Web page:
I really enjoyed the new book by food writer Anya von Bremzen, Mastering the Art of Soviet Cooking: a Memoir of Food and Longing (Doubleday) – had to read it and hand the reading copy on to a colleague who was hanging out for it on the strength of reviews, but I know already I’ll read it again.
This is a poignant and fascinating – and funny – look at Russia’s turbulent twentieth century through the prism of food and cooking and how and what three generations of van Bremzen’s family ate. The great social experiment of communism meant kitchens often became communal – von Bremzen was born while her parent lived in a Moscow apartment where 18 families all shared the kitchen. Food, particularly the having or not having of it, embodied power, kindness, joy and desire, and also great pain and suffering. Von Bremzen writes movingly of the starvation experienced during the Siege of Leningrad, the lengths people went to to survive, and how that 900-day horror reverberated through people’s deepest feelings about food and hunger and satiety, a generation later. I was interested that some of the people von Bremzen speaks with have a certain nostalgia for the Stalin era, confused about quite what they think about Stalin, they know they loved the food from the time and so they have good memories of what appears to be, looking back, a terrible time.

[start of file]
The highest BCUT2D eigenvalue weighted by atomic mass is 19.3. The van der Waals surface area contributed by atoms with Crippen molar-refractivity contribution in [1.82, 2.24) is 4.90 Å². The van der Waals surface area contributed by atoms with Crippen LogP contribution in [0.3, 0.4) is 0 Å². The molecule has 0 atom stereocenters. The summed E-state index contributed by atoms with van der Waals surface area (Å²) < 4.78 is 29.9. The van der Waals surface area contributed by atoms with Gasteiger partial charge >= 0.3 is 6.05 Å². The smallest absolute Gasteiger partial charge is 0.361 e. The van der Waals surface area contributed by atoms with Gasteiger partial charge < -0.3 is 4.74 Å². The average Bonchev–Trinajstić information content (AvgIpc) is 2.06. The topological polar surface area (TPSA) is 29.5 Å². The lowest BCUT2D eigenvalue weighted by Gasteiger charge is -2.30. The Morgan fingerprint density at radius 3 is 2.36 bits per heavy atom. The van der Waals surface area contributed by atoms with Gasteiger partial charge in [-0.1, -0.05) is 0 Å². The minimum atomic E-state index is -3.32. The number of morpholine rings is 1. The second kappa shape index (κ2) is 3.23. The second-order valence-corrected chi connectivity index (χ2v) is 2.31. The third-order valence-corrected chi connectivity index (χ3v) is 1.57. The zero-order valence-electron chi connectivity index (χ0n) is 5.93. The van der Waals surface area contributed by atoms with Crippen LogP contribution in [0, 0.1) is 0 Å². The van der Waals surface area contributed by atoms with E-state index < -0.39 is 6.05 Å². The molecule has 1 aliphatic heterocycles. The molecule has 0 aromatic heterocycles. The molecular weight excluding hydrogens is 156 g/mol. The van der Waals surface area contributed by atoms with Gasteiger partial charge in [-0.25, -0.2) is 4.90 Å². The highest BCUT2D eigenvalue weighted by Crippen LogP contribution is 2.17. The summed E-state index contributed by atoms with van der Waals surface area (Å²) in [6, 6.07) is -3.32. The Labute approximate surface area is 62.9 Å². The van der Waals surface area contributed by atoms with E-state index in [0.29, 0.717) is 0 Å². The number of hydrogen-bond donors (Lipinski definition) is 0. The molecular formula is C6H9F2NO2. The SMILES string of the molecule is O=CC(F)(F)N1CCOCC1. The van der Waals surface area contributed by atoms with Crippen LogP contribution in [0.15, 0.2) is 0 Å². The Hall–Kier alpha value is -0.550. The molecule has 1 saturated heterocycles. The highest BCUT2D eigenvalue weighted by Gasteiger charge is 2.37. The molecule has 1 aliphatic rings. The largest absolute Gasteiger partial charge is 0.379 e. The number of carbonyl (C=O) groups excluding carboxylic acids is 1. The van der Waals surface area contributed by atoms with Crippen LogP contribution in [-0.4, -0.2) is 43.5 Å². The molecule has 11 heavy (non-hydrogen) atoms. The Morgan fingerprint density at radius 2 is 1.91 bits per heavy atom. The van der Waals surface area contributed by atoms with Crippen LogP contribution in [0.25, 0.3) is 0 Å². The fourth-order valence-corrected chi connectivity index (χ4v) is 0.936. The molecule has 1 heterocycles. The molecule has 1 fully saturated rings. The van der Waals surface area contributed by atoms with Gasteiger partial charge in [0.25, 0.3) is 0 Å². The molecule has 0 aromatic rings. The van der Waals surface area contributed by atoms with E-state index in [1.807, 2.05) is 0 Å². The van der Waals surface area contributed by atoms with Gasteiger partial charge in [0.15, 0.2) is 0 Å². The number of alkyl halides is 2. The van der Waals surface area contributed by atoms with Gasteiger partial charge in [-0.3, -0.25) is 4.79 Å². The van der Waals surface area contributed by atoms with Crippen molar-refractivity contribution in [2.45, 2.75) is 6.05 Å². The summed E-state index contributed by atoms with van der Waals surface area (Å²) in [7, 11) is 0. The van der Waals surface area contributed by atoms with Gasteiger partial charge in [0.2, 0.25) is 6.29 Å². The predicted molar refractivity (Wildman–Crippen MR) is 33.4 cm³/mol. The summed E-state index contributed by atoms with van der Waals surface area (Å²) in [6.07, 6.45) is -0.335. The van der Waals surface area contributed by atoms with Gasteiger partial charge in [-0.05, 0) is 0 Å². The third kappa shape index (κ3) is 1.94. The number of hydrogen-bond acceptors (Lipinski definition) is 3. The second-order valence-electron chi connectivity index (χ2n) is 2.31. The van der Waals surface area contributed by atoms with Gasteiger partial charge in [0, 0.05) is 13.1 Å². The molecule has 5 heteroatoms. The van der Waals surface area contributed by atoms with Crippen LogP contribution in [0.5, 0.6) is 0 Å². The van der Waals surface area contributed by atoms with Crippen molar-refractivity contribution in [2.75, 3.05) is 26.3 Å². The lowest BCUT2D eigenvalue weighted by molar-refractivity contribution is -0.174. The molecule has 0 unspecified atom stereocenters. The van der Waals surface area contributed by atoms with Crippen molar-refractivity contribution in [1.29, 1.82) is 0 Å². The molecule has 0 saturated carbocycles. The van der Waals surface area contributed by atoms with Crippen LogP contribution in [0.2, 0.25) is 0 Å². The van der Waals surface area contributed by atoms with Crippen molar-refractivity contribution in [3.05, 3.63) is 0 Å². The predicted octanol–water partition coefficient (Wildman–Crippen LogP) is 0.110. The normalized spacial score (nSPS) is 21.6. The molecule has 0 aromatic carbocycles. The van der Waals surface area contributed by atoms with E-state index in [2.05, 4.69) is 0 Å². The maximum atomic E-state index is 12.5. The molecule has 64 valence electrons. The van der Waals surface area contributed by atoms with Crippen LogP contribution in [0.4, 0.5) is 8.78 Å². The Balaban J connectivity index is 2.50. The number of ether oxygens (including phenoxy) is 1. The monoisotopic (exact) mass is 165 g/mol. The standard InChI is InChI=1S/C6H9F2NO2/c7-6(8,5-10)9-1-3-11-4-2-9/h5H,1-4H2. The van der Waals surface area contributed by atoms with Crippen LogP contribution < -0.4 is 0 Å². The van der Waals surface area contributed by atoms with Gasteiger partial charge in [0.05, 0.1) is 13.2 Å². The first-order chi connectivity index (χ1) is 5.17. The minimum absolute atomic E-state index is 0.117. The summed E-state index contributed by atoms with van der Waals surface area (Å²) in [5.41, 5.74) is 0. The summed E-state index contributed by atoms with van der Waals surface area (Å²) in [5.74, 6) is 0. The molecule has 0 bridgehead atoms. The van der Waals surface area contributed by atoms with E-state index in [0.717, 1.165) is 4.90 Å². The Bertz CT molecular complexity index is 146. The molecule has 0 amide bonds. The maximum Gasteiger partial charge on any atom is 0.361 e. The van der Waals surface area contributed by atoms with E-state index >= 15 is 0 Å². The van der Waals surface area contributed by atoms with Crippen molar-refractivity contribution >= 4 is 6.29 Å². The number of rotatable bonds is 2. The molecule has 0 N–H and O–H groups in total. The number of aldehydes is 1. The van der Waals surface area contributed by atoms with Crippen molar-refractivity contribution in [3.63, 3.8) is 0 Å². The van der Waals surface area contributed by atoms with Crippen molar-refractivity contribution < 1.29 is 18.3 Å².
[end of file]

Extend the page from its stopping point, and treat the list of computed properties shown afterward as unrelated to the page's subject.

Von Bremzen moved to the USA in 1974, when she was 10, at that time those who left were told they would never be allowed back to the USSR, although she has since returned several times to Russia. She still longs for the traditional dishes of her youth which still don’t taste quite right, even when made by the people who originally cooked them for her.
Her yearning for a time and place gone forever is palpable, if confusing: having grown up in a peaceful, wealthy, western country in the last quarter of the twentieth century, with no experience of food shortages, the magic of the dishes (and the queues) she describes at first escaped me – they are very much of their time and place and culture. And I guess that is why this is such a good book, because in the end you understand that all these things are meaningful, for her and millions of others, food (making, smelling, eating, thinking, talking and writing about it), can carry our hearts and memories.
It made me think about my two grandmothers, one, in Christchurch in the 1930s, sending the kids out to collect the (oh-so-gamey) dead swans abandoned by the recreational hunters – you could feed a family of seven for several nights off a swan – the other, in 1950s colonial Africa, mixing up malted sorghum into a stiff porridge that my mother still enjoys as a treat. The appeal of either escapes me but I have been thinking about the things I remember from my childhood that I suspect others might look askance at: spaghetti on toast (flour on flour?), Vegemite (a yeast extract like Marmite but better) on buttered toast, spoons of malt when Dad was homebrewing and a sip, ‘just to taste’, of the result – not that different after all from the stolid sounding pierogis with which van Bremzen conjures her and her family’s past.